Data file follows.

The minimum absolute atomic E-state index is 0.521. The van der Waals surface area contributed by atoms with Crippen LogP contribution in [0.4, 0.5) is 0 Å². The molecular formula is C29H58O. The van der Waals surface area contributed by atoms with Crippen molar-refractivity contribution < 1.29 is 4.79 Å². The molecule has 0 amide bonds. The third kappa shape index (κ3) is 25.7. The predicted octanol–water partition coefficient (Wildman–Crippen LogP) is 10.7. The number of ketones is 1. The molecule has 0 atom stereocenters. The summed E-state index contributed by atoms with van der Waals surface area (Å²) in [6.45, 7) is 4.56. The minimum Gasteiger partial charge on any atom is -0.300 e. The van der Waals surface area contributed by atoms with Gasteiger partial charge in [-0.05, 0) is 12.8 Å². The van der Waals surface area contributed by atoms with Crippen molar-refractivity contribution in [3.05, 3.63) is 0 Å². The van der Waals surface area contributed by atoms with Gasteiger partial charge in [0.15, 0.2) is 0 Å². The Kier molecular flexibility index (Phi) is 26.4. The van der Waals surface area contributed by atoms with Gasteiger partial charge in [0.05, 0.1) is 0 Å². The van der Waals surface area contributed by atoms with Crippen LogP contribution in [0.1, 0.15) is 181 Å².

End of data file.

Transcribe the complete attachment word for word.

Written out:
The minimum absolute atomic E-state index is 0.521. The van der Waals surface area contributed by atoms with Crippen LogP contribution in [0.4, 0.5) is 0 Å². The molecular formula is C29H58O. The van der Waals surface area contributed by atoms with Crippen molar-refractivity contribution < 1.29 is 4.79 Å². The molecule has 0 amide bonds. The third kappa shape index (κ3) is 25.7. The predicted octanol–water partition coefficient (Wildman–Crippen LogP) is 10.7. The number of ketones is 1. The molecule has 0 atom stereocenters. The summed E-state index contributed by atoms with van der Waals surface area (Å²) in [6.45, 7) is 4.56. The minimum Gasteiger partial charge on any atom is -0.300 e. The van der Waals surface area contributed by atoms with Gasteiger partial charge in [-0.05, 0) is 12.8 Å². The van der Waals surface area contributed by atoms with Crippen molar-refractivity contribution in [3.05, 3.63) is 0 Å². The van der Waals surface area contributed by atoms with Gasteiger partial charge in [0.15, 0.2) is 0 Å². The Kier molecular flexibility index (Phi) is 26.4. The van der Waals surface area contributed by atoms with Gasteiger partial charge in [0.05, 0.1) is 0 Å². The van der Waals surface area contributed by atoms with Crippen LogP contribution in [0.1, 0.15) is 181 Å².